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View Diary: ¡Viva WikiLeaks! SiCKO Was Not Banned in Cuba (295 comments)

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  •  I would not jump to conclusions... (1+ / 0-)
    Recommended by:
    GrumpyOldGeek

    ...about the Honduras coup or these other matters based on what is in a particular cable.  Historical analysis of past events that are published once records become unclassfied almost always show that government decision making processes are less unambiguous than assumed.  

    For example, during the Cuban Missile crisis in 1962, it was assumed at the time that Kennedy had forced Kruschev to back down.  It wasn't until much later that the quid pro quo on US missiles in Turkey was revealed and it was not something that either side admitted up front was linked.  Also, sometimes for political reasons the cable traffic reflects what the bosses back home want to hear, not what that diplomat thinks or the facts show.  Ultimately, the decision making back home is what counts in terms of results.

    In the case of Honduras, the outcome was the US - in a remarkable shift from past practices - joining the OAS in supporting the return of the elected President.  Getting him back into office was another matter and the subject of hard negotiations involving any number of governments, including leftist governments like the Brazilians under Lula.  Since no one wanted a military intervention in Honduras, the end game was messy.

    So, no, I don't regard the Honduras cables as showing there was no change in US behavior - they show these diplomats saying and reporting X, Y or Z.  But they were not the ultimate decision makers and the outcomes were decided elsewhere.  Obama did behave differently.

    I also don't think Obama is pursuing the same policies in Latin America as Bush.  But that is another discussion.  Evo is not an uncontroversial character - just ask the people who live in Santa Cruz.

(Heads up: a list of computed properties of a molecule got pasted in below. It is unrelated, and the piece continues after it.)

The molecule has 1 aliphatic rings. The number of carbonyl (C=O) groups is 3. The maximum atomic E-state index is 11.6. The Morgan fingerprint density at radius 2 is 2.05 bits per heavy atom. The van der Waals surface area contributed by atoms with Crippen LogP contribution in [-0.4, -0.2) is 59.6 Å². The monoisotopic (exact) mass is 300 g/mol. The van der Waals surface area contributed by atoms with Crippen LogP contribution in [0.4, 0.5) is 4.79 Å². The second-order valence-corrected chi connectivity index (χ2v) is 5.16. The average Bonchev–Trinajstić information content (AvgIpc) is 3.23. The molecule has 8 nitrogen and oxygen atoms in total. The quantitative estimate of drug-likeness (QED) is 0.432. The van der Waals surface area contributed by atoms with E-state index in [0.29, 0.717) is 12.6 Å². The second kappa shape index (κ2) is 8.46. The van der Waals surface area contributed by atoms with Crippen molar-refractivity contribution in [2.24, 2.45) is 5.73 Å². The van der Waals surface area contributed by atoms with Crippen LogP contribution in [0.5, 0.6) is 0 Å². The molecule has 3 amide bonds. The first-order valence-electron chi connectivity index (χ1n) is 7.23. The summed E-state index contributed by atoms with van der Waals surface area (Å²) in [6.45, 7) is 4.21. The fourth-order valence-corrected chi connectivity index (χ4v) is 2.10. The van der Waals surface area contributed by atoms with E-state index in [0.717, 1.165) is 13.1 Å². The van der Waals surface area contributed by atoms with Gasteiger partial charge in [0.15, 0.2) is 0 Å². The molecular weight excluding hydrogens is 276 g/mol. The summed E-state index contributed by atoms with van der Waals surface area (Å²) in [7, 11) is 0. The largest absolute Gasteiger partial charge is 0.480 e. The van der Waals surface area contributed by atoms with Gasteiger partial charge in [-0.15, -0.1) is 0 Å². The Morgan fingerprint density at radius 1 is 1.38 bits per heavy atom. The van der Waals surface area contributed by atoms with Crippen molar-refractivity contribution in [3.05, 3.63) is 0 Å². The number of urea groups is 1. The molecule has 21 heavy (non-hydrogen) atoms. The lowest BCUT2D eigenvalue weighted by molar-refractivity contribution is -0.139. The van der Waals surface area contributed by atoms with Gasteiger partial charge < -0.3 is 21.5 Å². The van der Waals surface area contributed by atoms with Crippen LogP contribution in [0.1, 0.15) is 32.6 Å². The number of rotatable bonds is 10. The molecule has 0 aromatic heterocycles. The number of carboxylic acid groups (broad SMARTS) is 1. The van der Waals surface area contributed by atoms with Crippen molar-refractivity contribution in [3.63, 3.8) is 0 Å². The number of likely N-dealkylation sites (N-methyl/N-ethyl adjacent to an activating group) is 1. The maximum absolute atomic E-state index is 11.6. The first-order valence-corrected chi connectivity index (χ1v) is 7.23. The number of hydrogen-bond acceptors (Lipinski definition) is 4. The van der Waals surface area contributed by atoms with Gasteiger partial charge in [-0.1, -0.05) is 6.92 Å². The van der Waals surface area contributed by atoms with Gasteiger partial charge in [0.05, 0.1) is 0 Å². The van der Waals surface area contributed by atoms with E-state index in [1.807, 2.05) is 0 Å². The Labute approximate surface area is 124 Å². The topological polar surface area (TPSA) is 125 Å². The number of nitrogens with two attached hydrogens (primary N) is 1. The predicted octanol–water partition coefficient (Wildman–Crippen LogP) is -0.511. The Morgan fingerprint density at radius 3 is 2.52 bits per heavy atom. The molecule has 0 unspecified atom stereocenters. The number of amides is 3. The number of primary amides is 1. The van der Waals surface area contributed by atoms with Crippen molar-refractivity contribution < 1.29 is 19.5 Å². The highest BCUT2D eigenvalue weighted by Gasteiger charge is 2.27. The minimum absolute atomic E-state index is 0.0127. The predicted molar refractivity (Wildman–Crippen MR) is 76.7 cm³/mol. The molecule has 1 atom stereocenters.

•  But ultimately your argument is cynical. (0+ / 0-)

      We don't know everything, nothing is unambiguous, many factors are involved. Ergo, what, don't do anything? Don't discuss it? Don't criticize our government? No doubt you were not against the war in Iraq because you didn't have access to all the pertinant information, so making an opinion would be rash. Is that what you are saying?

      Also, your argument has no end. For even after many years have passed and many history books have been written, we still can never fully understand a human event. I have a friend in Mexico who says the Aztec custom of ritual sacrifice is an invention of the West. I don't see how you could argue with him with your way of thinking.  

      For the US State Department and its allies, it is all a ruthless chess game, and every pawn matters. - Mark Weisbrot

      by Anak on Sat Dec 18, 2010 at 05:38:14 PM PST

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      •  I don't say that (1+ / 0-)
        Recommended by:
        GrumpyOldGeek

        Make judgements.  The point was that if you make them, try and get the broadest number of sources and then always remember to keep an open mind.

        With Wikileaks, it is becoming clear that the cables, contrary to hype, don't establish anything earth-shaking.  This is true whether someone stands on the right or the left.  They have some interesting information, but nothing so far that challenges what experts both in and out of government already knew or suspected.

        What is happening with some people is that they take the cables, sometimes even a single sentence in a single cable, and wave it to say "ah-ha! This proves X!"  The cables need to be read, as with anything, in a larger context.

        As for your friend and the Aztecs, feel free to argue.  There are lots of issues that historians contest centuries after they took place.  With the Aztecs, unfortunately, we are burdened by the fact that the Spaniards: a) destroyed many records and artifacts kept by the Aztecs; b) had a political agenda to make the Aztecs look savage and, hence, inferior.  We may never know the truth.  But it is plausible for someone to question the Spanish account, certainly.

        •  From the way you write (0+ / 0-)

          you sound like you live comfortably within the bubble that is the most powerful nation in history. It reminds me of the various "white privilege" diaries. You have no critical spark, urging caution, but you can talk like that only because of the privileged space you are articulating from.

          Tell those who voted for Zelaya in Honduras only to see him toppled in a coup not to worry. Very easy for you to say.

          For the US State Department and its allies, it is all a ruthless chess game, and every pawn matters. - Mark Weisbrot